Is there anything we can do about this? I believe we can.

  1. Stop bending over and taking it. Let’s vote with our wallets and refuse to buy games with shitty DRM.
  2. Stop promoting their games for free. It really does not matter that you didn’t buy the game, if you blogged about it, posted about it on Facebook, and made Youtoube videos of your in game shenanigans. Perhaps you didn’t fork over money, but you helped to spread the hype and indirectly you may have got them a few extra sales. So if you want to send them a message, don’t pirate the game either. Just ignore it.
  3. Finally, be nice to n00bs and teach them how to fucking pirate. No, seriously. Somehow, somewhere this DRM bullcrap is generating sales. It shows up on sales reports, and validates their approach. So let’s make sure these sales increases stay low. Let’s make sure everyone knows how to circumvent their DRM. (actually, this may not be the best idea – let’s not do this)

The only way to combat it is to hit them where it hurts: their profit margins. Internet slacktivism is a great past time, and while it may feel like you are making a difference by generating negative PR, companies like Ubisoft clearly do not give a flying fuck about what gaming press and blogosphere says about them. So put your money where your mouth is. Don’t buy their games, don’t talk about them. And make sure your noobish friends don’t give them any money either. That’s the only way to send them a clear message.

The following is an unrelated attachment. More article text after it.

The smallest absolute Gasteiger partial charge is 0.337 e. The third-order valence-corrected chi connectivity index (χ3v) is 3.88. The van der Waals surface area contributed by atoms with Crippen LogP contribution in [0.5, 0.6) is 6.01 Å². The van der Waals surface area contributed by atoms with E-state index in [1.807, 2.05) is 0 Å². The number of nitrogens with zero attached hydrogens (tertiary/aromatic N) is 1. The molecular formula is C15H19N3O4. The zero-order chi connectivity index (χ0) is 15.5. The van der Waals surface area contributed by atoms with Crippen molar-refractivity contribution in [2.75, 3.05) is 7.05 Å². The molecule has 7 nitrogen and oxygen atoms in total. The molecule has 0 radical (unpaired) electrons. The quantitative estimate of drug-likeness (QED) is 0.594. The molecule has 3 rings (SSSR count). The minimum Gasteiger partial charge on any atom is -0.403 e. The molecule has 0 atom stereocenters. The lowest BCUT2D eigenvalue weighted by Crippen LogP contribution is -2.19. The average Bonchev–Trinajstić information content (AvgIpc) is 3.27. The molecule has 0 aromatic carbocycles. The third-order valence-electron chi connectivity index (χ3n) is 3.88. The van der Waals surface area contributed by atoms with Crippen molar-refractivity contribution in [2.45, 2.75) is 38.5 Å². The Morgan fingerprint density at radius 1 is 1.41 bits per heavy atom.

Did you buy From Dust, or any other Ubisoft game lately? Did you get screwed over by the DRM, or was it mostly irrelevant?

Damn it, this is what happens when you queue up posts a week in advance. Apparently From Dust generated so much bad PR that in a unprecedented, and uncharacteristic move Ubisoft seems to have agreed to remove the annoying always on DRM.

Could it mean they have learned a lesson here? I doubt it. I’m fairly sure they are nowhere near giving up on their DRM schemes, though they may be more careful as to how they phrase their press releases and interview responses from now on.

This entry was posted in video games and tagged , . Bookmark the permalink.



15 Responses to Yet Another DRM Rant

  1. k00pa FINLAND Mozilla Firefox Windows Terminalist says:

    I have different opinions on points 2 and 3.

    If you get lots of negative hype, it can really hurt the game sales. This also makes the company see the reason why the sales are not what they expected. (if there even is a change in the numbers?) If you just silently protest with your wallet, the company may think that the game was just bad and didn’t sell because of that, its good to point out why you skipped the game.

    Best option is to vote with the wallet and then example send emails to PR people/official forums pointing why you didn’t buy the game.

    I don’t think the pirating is the way to fix anything. What I do want is that DRM is cracked as soon as possible after the release to show that its not stopping the pirates.

    One good example of why DRM is useful is The Witcher 2. It didn’t have any DRM (it was removed from the retail version in a patch in two weeks and GoG version didn’t have anything) Witcher 2 even had lots of cool stuff bundled with the retail version and the digital version. You could not buy “basic” version of the game.

    Nothing of this stopped pirates from pirating the game. It may have been pirated even more just because it didn’t have any DRM, can’t be sure.